CNN, MSNBC, Washington Post cover Queen Elizabeth's death by talking reparations, racism

White supremacy and British colonialism have been popular topics for media figures since Queen Elizabeth II's death

Left-leaning media outlets such as MSNBC, CNN, and The Washington Post devoted significant time during coverage of Queen Elizabeth II’s death to discuss the British monarchy’s history of racism and colonialism, in some cases even calling for reparations. 

CNN’s chief international anchor Christiane Amanpour was one of several on-air personalities to bring up reparations in the wake of Queen Elizabeth’s passing. She also suggested that King Charles III should address Britain’s "colonial legacy."

"I really do believe that we have to have this conversation right now, even at this moment," she said of British colonialism as she began her analysis. 

Amanpour appeared to suggest that claims by King Charles about various demographics flourishing in recent history under British rulers were overblown. She said this was true "particularly in the wake of Black Lives Matter and particularly in the protests that erupted all over the world after what happened in Minnesota, here as well, in France and other parts of these nations that had colonial servants — let’s face it." 

CNN’S AMANPOUR DEMANDS KING CHARLES III ADDRESS ‘REPARATIONS,’ ‘JUSTICE’ IN THE ‘WAKE OF BLACK LIVES MATTER’

Queen Elizabeth II's state funeral will be held Sept. 19 at Westminster Abbey.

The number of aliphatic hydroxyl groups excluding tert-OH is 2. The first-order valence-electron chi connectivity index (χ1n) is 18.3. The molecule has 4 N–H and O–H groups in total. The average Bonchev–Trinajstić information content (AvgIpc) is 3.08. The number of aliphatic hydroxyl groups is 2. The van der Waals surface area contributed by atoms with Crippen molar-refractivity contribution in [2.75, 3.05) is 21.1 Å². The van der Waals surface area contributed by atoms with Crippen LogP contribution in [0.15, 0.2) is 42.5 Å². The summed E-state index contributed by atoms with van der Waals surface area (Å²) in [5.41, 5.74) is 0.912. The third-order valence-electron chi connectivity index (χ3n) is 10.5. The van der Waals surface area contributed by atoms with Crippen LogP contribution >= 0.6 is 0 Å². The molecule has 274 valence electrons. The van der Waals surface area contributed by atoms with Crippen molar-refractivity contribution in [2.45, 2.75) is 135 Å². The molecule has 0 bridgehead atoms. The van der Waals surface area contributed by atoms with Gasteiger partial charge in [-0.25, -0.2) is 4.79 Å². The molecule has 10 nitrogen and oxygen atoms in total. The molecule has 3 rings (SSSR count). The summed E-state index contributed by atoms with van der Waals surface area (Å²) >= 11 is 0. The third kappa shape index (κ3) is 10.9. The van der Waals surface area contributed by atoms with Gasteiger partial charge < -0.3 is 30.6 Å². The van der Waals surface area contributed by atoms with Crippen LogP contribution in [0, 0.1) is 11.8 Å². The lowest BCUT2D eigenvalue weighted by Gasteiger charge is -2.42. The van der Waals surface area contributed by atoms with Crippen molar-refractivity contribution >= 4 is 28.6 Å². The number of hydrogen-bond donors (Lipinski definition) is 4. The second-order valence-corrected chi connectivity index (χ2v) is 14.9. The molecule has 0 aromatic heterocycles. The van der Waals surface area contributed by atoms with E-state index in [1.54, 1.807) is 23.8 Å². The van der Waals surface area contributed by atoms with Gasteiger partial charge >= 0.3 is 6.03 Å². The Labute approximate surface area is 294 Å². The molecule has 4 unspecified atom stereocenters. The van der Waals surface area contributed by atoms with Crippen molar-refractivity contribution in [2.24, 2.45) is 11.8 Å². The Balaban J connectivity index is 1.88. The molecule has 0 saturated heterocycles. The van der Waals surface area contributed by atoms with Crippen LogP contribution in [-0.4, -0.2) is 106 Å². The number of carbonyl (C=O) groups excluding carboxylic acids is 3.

Queen Elizabeth II's state funeral will be held Sept. 19 at Westminster Abbey. (Alastair Grant - WPA Pool/Getty Images)

"What we’re saying is that there is the generation of multicultural and diverse Britons who want this answered, who want to see their monarch finally talk about what it means and, you know, potentially the idea of reparations, definitely justice, right? Justice," she added. 

During an appearance on MSNBC, Birmingham City University professor Kehinde Andrews admitted he was not sad about the queen’s death because of the ways in which she exemplified "White supremacy" and "colonialism."

He further claimed that one of the reasons the queen was so popular was because she was a "throwback" to those colonial times.

"This is somebody who represented White supremacy and colonialism, and as you said, didn’t give reparations, didn’t give up her wealth, didn’t give up her power. She reveled in it. And I’m not sure why I should be sad today, and millions of us in this country have exactly the same feeling as me, I would say," the professor concluded.